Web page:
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Miesha Tate: Ronda Rousey isn't invincible, she can be beaten
Ultimate Fighting Championship

Miesha Tate: Ronda Rousey isn't invincible, she can be beaten

Published Dec. 18, 2013 4:15 p.m. ET

By the time Miesha Tate steps into the cage against Ronda Rousey on Saturday, December 28, the odds makers in Las Vegas will likely have her as one of the largest title underdogs in UFC history.

Currently, Tate is a +650 underdog to Rousey, who comes in as a massive favorite at -1000 and those are still likely to change with ten days left until the fight takes place.  To put that number into context -€” Stephen Bonnar, who stepped in on short notice in 2012 to face Anderson Silva in the main event of UFC 153 in Brazil, saw his opponent as a huge -1100 favorite, which at the time was the largest in UFC history.

Rousey could share those same odds by the time the fight with Tate starts next Saturday night.

There's little debate that Rousey has earned her spot as the favorite in this fight.  She's never fought out of the first round and every, single opponent she's faced has either tapped or watched their arm snapped as a victim of her vicious, signature armbar.  Tate knows that feeling as well because she's one of the fighters on Rousey's list of armbar recipients, and when you add in the fact that she's coming into this bout off a loss to Cat Zingano earlier this year, it starts to make sense why she's such an underdog.


The only person who doesn't seem to care much about what the odds are saying about her chances of winning is Miesha Tate.

A former Strikeforce women's bantamweight champion, Tate knows what it takes to get to the top of the mountain and she's sat in the top five of the division for years so this type of moment is nothing new to her either.  She has no love lost for Rousey, who Tate spent six weeks next to during the filming of The Ultimate Fighter 18, and their personal beef is the stuff of MMA legend by now. The tension from their last fight alone left a palpable sting in the air as the two women's fighters filled an arena with the disdain they felt for one another.

This time around, however, Tate is putting Rousey's emotional machinations to bed and instead just focusing on the fight.  She's uprooted her life in Washington to begin training full time in Las Vegas bringing in a laundry list of top women's fighters to help her prepare for the battle ahead.  There's no vitriol ruling Tate's life this time around - just an underlying, subliminal message embedded in everything she does these days -€” beat Ronda Rousey.

"This is fight is as big as it gets for me. It doesn't get any bigger, doesn't get any better, and I'm training so hard and I feel so focused.  I finally feel like I reached a point in my life where my maturity level and my skill set are on the same level finally.  I feel very focused," Tate said on Tuesday.

Miesha Tate's first bout with Rousey didn't exactly go as planned.


If you examined every one of Rousey's fights thus far, you wouldn't find much outside of a whole lot of judo and even more armbar finishes.  It's hard to find flaw in such perfect execution time and time again, but that's not the way Tate sees it as they speed towards their rematch next weekend.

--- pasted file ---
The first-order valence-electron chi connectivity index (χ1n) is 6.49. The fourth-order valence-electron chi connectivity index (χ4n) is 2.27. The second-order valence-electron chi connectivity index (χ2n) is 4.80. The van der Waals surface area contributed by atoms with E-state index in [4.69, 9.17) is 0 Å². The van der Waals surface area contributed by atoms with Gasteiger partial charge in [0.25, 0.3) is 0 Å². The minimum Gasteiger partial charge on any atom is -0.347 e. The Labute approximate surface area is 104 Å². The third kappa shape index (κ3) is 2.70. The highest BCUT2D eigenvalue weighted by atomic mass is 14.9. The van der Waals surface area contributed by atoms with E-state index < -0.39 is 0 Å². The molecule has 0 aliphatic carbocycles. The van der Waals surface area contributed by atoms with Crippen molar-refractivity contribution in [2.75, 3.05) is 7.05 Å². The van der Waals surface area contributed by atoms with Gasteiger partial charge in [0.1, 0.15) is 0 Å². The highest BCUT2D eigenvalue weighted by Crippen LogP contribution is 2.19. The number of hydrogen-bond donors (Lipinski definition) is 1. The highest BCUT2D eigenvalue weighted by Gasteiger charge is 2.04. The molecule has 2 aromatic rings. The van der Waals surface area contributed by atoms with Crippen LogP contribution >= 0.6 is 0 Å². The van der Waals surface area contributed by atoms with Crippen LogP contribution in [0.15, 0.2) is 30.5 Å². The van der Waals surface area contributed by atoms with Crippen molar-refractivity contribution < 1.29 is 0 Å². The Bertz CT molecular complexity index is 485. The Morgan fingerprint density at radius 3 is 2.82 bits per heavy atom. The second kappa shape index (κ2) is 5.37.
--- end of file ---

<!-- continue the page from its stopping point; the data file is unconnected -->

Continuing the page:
Rousey may have beaten every one of her past opponents before the first round horn sounded, but that doesn't mean she hasn't shown weakness and it certainly doesn't mean she can't be beaten.

"There's always weaknesses in a game.  I think a lot of people build Ronda up to be this invincible person and there's no way that she can be beaten, but I don't see it that way at all," Tate said.  "I see a lot of holes in her game and I see a lot of ways she can be exploited and just because it hasn't happened yet doesn't mean it won't ever happen.  I'm going to do something different on the 28th than anybody else has done. Those holes are there.  They're there and they're waiting to be taken advantage of."

No matter how much Tate smiles in the face of adversity or puts on a show of bonhomie leading up to the bout, she's simmering underneath just waiting for the chance to prove everybody wrong.  Most of all, Tate wants to prove Rousey wrong.

She wants to prove that Rousey isn't the greatest women's fighter of all time.  She wants to prove Rousey isn't even the best women's fighter in the UFC right now.  Tate wants to put an exclamation point on this victory that leaves Rousey sitting on the floor of the Octagon sore, broken, maybe a little bloody, and sad that she's no longer the undefeated icon of women's MMA.

"I don't want to just win this fight -€” I want to WIN this fight.  I want to finish this fight.  I think that one thing we can probably agree on, I'm sure she feels the same way.  That's how I know it's going to be an amazing fight," Tate said.

"I know what we're both fighting for that same common interest.  We want to beat the hell out of each other, we want to finish the fight, we don't want a decision.  I don't want a decision.  So I'm motivated and I'm ready for that and I'm counting on it.  I'm waiting for that, I'm anticipating it, I know exactly what I'm getting myself into.  I've been in there with her before and for me this was just a chance to show that I've grown."


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